Sunday, May 31, 2009

First Known Legal Case in Second Life

Wow, we all knew it would happen. A couple of years ago, I blogged about the presence of law firms and the emergence of legal issues within the virtual world. And I recently chanced upon this report by SF Gate (shamelessly reproduced because I like how it's written:)



Like so many things, virtual law started with sex. Specifically, the first known legal case originating in a virtual world was over a bed designed for rolls in the virtual hay.
Eros vs. Volkov Catteneo was not unlike business dustups that happen in the real world every day. One person created something and sold it, and another person allegedly copied it and sold cheap knockoffs.
The only thing novel about this case is that the item in question was a piece of furniture made entirely of computer code, and it was bought and sold by 3-D avatars in Second Life, a virtual world run by San Francisco's Linden Lab.



Second Life user Kevin Alderman of Lutz, Fla., created the very interactive bed, which enabled avatars to engage in a range of activities (cuddling, more). But when another user started selling copies, Alderman hired real-life lawyer Francis Taney, who tracked down the real person behind the bed-copying avatar and secured a consent judgment from Florida's U.S. District Court ordering him to quit.
This happened in March 2008, and since then, Taney, of the Philadelphia office of law firm Buchanan, Ingersoll & Rooney, says that he has devoted 20 to 30 percent of his practice to virtual law, or disputes that happen in virtual worlds such as Second Life.
He's not alone. Although the courts have seen only a few such disputes so far, a number of law firms have created practices focused on virtual worlds and video games, or set up offices within Second Life itself.
Benjamin Duranske, who recently joined the Silicon Valley office of Pillsbury Winthrop Shaw Pittman to help build such a practice, even wrote a book on the field, "Virtual Law: Navigating the Legal Landscape of Virtual Worlds."
"It's an emerging area of law, which is really a treat for attorneys, because the law (in other areas) is somewhat stable," Duranske said.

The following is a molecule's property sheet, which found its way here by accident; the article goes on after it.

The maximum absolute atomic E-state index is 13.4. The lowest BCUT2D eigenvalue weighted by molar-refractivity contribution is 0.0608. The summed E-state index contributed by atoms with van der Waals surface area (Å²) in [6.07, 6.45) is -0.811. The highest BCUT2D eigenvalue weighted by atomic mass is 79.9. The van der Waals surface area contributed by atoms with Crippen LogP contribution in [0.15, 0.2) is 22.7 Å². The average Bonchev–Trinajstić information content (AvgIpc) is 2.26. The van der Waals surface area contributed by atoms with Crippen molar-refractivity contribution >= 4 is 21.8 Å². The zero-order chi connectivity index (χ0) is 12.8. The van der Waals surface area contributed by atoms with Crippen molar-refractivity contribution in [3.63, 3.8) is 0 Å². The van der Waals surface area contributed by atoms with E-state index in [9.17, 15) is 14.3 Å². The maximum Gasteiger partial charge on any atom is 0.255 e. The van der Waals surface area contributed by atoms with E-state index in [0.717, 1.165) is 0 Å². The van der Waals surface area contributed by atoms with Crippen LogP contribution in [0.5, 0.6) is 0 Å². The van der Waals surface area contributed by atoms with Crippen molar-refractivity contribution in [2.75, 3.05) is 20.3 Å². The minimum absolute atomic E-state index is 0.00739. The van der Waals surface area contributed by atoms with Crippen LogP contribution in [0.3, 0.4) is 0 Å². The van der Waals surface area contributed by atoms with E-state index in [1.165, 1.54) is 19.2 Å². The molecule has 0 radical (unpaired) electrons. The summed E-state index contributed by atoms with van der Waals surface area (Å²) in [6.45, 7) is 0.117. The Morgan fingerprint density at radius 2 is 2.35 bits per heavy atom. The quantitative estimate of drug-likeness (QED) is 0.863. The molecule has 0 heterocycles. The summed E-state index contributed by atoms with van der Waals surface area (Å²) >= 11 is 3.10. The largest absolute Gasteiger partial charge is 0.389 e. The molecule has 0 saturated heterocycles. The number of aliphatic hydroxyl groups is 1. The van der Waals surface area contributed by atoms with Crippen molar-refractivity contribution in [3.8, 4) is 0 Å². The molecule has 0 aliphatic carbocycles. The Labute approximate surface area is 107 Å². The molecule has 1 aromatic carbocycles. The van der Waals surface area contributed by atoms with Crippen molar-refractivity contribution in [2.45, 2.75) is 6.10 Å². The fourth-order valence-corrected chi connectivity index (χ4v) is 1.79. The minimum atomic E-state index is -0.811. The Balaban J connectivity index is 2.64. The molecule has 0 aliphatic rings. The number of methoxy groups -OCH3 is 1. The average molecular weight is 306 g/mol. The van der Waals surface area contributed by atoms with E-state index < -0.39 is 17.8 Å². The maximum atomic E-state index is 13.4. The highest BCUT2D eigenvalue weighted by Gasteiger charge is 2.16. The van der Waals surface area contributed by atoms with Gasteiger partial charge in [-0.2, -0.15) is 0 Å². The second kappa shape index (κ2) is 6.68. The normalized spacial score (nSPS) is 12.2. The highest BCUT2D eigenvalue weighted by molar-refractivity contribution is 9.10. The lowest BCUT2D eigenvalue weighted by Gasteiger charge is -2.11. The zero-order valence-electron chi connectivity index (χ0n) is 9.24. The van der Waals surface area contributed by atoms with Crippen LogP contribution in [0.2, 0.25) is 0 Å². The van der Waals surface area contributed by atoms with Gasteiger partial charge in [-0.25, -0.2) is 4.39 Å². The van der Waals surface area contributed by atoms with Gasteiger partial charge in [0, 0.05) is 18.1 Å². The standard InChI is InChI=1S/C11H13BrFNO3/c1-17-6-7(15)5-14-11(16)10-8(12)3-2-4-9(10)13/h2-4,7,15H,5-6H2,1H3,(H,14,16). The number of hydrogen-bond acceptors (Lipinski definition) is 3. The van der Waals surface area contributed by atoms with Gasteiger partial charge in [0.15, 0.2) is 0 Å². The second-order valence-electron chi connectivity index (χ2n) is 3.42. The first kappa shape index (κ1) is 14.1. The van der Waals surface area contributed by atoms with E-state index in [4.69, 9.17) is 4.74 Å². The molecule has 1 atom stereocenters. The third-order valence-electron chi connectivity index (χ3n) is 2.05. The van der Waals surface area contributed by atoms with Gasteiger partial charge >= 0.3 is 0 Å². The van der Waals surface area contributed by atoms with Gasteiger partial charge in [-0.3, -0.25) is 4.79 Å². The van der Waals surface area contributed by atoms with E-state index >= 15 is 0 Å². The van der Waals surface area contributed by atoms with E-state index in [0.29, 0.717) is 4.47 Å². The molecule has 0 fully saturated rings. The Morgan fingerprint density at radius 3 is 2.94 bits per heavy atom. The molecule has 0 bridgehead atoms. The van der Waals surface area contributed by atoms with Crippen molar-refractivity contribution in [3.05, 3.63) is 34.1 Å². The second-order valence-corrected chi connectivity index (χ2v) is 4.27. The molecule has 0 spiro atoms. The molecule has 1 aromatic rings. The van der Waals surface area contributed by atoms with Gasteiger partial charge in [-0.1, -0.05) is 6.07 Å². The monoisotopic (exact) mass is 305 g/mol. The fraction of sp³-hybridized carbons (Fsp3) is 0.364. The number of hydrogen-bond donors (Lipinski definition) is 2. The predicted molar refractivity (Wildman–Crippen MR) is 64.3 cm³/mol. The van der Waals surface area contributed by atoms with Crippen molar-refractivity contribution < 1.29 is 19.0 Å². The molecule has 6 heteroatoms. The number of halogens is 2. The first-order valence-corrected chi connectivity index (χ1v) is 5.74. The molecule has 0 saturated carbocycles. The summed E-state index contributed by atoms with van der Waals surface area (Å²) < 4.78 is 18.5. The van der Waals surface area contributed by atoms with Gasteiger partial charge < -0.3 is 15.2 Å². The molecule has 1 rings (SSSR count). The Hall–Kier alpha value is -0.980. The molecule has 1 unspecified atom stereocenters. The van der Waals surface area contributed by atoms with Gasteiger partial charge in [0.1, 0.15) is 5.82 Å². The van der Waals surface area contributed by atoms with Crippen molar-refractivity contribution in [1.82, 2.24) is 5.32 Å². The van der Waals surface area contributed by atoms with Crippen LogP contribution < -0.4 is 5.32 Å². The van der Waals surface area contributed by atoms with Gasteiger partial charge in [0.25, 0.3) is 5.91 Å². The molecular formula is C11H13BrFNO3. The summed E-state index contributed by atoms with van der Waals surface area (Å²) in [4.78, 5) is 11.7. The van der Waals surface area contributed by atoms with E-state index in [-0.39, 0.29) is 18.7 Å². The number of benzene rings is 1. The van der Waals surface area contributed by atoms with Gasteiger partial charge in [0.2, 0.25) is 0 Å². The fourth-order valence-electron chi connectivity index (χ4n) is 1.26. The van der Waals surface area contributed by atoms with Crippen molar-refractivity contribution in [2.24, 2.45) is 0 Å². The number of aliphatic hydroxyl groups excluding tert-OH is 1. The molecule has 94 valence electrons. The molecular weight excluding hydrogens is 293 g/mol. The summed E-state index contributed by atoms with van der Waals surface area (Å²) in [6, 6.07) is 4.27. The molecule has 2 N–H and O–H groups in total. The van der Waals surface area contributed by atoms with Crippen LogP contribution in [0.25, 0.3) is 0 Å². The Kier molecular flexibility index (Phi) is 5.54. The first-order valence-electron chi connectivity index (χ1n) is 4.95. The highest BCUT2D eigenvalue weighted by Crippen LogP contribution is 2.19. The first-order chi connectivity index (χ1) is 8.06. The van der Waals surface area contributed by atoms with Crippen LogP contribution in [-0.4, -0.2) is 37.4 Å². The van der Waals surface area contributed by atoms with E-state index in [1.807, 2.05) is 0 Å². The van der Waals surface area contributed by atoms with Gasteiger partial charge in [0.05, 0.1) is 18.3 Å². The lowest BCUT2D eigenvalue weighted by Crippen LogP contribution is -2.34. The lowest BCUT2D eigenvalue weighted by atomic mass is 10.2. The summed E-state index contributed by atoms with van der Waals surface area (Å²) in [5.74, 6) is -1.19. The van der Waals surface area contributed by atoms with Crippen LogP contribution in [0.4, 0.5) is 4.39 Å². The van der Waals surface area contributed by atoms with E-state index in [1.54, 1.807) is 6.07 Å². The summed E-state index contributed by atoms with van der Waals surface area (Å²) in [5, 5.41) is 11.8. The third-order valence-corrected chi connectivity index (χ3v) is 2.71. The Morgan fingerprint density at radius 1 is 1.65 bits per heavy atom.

Occasionally these attorneys deal with disputes that arise inside multiplayer video games, such as World of Warcraft. But most often, these attorneys are focused on Second Life, a free-to-join 3-D environment that looks like a video game except that it has no set goals, nothing to win or lose. People log on to hang out, do business and hook up (hence the popularity of Alderman's sex bed).
Besides its lack of missions and scores, what distinguishes Second Life from video games is that Linden allows users to buy virtual property and create objects that are protected by intellectual property rights.

Saturday, May 30, 2009

Law + Technology = Fewer Lawyers? - Richard Susskind at Radio Berkman

More from Richard Susskind from Radio Berkman (which is the podcast production arm of Berkman Center for Internet and Society):

Law + Technology = Fewer Lawyers

If you like the idea of the above equation, well, you are either looking forward to a Robot vs. Lawyer stand-off, or, like today's guest, you simply believe that law can be made better and more efficient through the use of software and applications to streamline repetitive legal tasks. Richard Susskind is the IT adviser to the Lord Chief Justice of England and Wales, and author of the recently published (and provocatively titled) The End of Lawyers? Rethinking the Nature of Legal Services. He recently sat down with the Berkman Center's Brock Rutter to chat about how technology might be able to simultaneously make the work of lawyers more efficient, reduce overhead costs, and improve access to justice.